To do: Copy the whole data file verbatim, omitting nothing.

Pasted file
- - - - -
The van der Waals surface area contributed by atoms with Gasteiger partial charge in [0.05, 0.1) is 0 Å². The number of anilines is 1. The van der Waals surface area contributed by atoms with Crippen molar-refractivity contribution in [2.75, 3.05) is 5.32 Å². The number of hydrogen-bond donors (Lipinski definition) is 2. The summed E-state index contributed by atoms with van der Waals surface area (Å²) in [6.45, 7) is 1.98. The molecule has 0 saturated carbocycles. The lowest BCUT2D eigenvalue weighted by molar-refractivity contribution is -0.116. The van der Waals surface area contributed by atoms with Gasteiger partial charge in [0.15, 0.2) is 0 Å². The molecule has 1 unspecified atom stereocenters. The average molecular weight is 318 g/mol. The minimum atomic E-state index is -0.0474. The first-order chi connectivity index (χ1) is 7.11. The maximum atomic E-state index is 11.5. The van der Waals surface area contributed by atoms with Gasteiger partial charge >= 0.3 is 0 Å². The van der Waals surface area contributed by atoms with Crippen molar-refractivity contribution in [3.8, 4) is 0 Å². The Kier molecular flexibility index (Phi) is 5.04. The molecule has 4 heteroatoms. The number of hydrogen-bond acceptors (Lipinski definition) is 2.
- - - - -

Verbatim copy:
The van der Waals surface area contributed by atoms with Gasteiger partial charge in [0.05, 0.1) is 0 Å². The number of anilines is 1. The van der Waals surface area contributed by atoms with Crippen molar-refractivity contribution in [2.75, 3.05) is 5.32 Å². The number of hydrogen-bond donors (Lipinski definition) is 2. The summed E-state index contributed by atoms with van der Waals surface area (Å²) in [6.45, 7) is 1.98. The molecule has 0 saturated carbocycles. The lowest BCUT2D eigenvalue weighted by molar-refractivity contribution is -0.116. The van der Waals surface area contributed by atoms with Gasteiger partial charge in [0.15, 0.2) is 0 Å². The molecule has 1 unspecified atom stereocenters. The average molecular weight is 318 g/mol. The minimum atomic E-state index is -0.0474. The first-order chi connectivity index (χ1) is 7.11. The maximum atomic E-state index is 11.5. The van der Waals surface area contributed by atoms with Gasteiger partial charge >= 0.3 is 0 Å². The van der Waals surface area contributed by atoms with Crippen molar-refractivity contribution in [3.8, 4) is 0 Å². The Kier molecular flexibility index (Phi) is 5.04. The molecule has 4 heteroatoms. The number of hydrogen-bond acceptors (Lipinski definition) is 2.